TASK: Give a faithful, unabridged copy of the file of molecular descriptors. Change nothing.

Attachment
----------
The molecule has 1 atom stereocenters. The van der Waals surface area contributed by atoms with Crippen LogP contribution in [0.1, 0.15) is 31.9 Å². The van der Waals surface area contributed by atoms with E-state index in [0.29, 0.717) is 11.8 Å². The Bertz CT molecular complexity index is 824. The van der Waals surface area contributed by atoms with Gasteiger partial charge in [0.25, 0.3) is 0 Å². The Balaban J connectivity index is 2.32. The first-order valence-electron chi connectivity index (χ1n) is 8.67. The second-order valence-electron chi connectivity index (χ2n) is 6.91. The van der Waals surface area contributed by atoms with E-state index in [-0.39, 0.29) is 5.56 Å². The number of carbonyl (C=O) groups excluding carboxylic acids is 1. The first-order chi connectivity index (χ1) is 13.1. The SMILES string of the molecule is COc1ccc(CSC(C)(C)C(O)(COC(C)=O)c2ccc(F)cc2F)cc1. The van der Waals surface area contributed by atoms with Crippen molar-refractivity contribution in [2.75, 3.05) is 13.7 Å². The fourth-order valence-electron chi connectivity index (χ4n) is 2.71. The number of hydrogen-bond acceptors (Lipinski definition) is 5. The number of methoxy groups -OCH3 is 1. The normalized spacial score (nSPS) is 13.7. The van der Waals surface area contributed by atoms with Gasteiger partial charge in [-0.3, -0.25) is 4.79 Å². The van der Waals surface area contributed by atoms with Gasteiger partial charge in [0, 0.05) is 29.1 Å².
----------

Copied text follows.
The molecule has 1 atom stereocenters. The van der Waals surface area contributed by atoms with Crippen LogP contribution in [0.1, 0.15) is 31.9 Å². The van der Waals surface area contributed by atoms with E-state index in [0.29, 0.717) is 11.8 Å². The Bertz CT molecular complexity index is 824. The van der Waals surface area contributed by atoms with Gasteiger partial charge in [0.25, 0.3) is 0 Å². The Balaban J connectivity index is 2.32. The first-order valence-electron chi connectivity index (χ1n) is 8.67. The second-order valence-electron chi connectivity index (χ2n) is 6.91. The van der Waals surface area contributed by atoms with E-state index in [-0.39, 0.29) is 5.56 Å². The number of carbonyl (C=O) groups excluding carboxylic acids is 1. The first-order chi connectivity index (χ1) is 13.1. The SMILES string of the molecule is COc1ccc(CSC(C)(C)C(O)(COC(C)=O)c2ccc(F)cc2F)cc1. The van der Waals surface area contributed by atoms with Crippen molar-refractivity contribution in [2.75, 3.05) is 13.7 Å². The fourth-order valence-electron chi connectivity index (χ4n) is 2.71. The number of hydrogen-bond acceptors (Lipinski definition) is 5. The number of methoxy groups -OCH3 is 1. The normalized spacial score (nSPS) is 13.7. The van der Waals surface area contributed by atoms with Gasteiger partial charge in [-0.3, -0.25) is 4.79 Å². The van der Waals surface area contributed by atoms with Gasteiger partial charge in [0, 0.05) is 29.1 Å².